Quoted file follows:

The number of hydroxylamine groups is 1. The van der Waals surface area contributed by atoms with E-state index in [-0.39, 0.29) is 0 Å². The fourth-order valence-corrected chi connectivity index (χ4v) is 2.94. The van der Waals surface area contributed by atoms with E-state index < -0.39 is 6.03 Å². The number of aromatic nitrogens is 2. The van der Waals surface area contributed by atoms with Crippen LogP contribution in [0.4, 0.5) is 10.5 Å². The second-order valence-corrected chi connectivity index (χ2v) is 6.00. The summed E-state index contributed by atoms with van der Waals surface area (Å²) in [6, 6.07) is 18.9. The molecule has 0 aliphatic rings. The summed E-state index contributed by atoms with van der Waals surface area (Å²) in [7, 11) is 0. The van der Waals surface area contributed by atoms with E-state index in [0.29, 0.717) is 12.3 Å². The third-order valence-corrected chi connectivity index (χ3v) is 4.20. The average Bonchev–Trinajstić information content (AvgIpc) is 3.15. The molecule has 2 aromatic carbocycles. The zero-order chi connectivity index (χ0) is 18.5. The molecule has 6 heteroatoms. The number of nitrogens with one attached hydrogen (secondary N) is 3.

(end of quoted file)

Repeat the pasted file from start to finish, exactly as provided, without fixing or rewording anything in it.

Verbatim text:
The number of hydroxylamine groups is 1. The van der Waals surface area contributed by atoms with E-state index in [-0.39, 0.29) is 0 Å². The fourth-order valence-corrected chi connectivity index (χ4v) is 2.94. The van der Waals surface area contributed by atoms with E-state index < -0.39 is 6.03 Å². The number of aromatic nitrogens is 2. The van der Waals surface area contributed by atoms with Crippen LogP contribution in [0.4, 0.5) is 10.5 Å². The second-order valence-corrected chi connectivity index (χ2v) is 6.00. The summed E-state index contributed by atoms with van der Waals surface area (Å²) in [6, 6.07) is 18.9. The molecule has 0 aliphatic rings. The summed E-state index contributed by atoms with van der Waals surface area (Å²) in [7, 11) is 0. The van der Waals surface area contributed by atoms with E-state index in [0.29, 0.717) is 12.3 Å². The third-order valence-corrected chi connectivity index (χ3v) is 4.20. The average Bonchev–Trinajstić information content (AvgIpc) is 3.15. The molecule has 2 aromatic carbocycles. The zero-order chi connectivity index (χ0) is 18.5. The molecule has 6 heteroatoms. The number of nitrogens with one attached hydrogen (secondary N) is 3.